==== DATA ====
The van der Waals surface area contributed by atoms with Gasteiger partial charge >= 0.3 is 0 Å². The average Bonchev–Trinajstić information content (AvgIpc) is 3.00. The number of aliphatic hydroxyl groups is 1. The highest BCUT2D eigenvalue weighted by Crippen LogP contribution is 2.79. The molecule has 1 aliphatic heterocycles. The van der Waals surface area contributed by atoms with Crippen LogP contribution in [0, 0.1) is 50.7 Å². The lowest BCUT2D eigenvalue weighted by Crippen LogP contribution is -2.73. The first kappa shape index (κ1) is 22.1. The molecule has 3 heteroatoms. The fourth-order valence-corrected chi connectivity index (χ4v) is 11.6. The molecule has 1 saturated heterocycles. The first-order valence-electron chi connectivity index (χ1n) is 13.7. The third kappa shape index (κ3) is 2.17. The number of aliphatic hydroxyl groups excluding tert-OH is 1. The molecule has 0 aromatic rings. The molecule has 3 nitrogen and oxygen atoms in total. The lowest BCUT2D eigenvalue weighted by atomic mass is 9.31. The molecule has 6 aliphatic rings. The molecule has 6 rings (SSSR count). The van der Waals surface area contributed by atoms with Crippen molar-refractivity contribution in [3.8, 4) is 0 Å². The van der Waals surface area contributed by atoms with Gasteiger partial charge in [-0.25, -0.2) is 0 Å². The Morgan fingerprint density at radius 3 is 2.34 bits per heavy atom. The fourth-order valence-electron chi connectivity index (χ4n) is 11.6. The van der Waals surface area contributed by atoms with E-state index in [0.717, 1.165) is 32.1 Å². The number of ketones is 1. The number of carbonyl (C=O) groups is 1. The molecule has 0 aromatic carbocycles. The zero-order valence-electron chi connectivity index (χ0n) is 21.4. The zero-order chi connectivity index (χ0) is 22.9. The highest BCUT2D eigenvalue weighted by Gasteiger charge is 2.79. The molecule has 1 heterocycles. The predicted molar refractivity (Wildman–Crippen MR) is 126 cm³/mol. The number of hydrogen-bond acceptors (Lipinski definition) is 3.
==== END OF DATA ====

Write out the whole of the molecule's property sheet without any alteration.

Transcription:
The van der Waals surface area contributed by atoms with Gasteiger partial charge >= 0.3 is 0 Å². The average Bonchev–Trinajstić information content (AvgIpc) is 3.00. The number of aliphatic hydroxyl groups is 1. The highest BCUT2D eigenvalue weighted by Crippen LogP contribution is 2.79. The molecule has 1 aliphatic heterocycles. The van der Waals surface area contributed by atoms with Crippen LogP contribution in [0, 0.1) is 50.7 Å². The lowest BCUT2D eigenvalue weighted by Crippen LogP contribution is -2.73. The first kappa shape index (κ1) is 22.1. The molecule has 3 heteroatoms. The fourth-order valence-corrected chi connectivity index (χ4v) is 11.6. The molecule has 1 saturated heterocycles. The first-order valence-electron chi connectivity index (χ1n) is 13.7. The third kappa shape index (κ3) is 2.17. The number of aliphatic hydroxyl groups excluding tert-OH is 1. The molecule has 0 aromatic rings. The molecule has 3 nitrogen and oxygen atoms in total. The lowest BCUT2D eigenvalue weighted by atomic mass is 9.31. The molecule has 6 aliphatic rings. The molecule has 6 rings (SSSR count). The van der Waals surface area contributed by atoms with Crippen molar-refractivity contribution in [3.8, 4) is 0 Å². The van der Waals surface area contributed by atoms with Gasteiger partial charge in [-0.25, -0.2) is 0 Å². The Morgan fingerprint density at radius 3 is 2.34 bits per heavy atom. The fourth-order valence-electron chi connectivity index (χ4n) is 11.6. The van der Waals surface area contributed by atoms with E-state index in [0.717, 1.165) is 32.1 Å². The number of ketones is 1. The number of carbonyl (C=O) groups is 1. The molecule has 0 aromatic carbocycles. The zero-order valence-electron chi connectivity index (χ0n) is 21.4. The zero-order chi connectivity index (χ0) is 22.9. The highest BCUT2D eigenvalue weighted by Gasteiger charge is 2.79. The molecule has 1 heterocycles. The predicted molar refractivity (Wildman–Crippen MR) is 126 cm³/mol. The number of hydrogen-bond acceptors (Lipinski definition) is 3.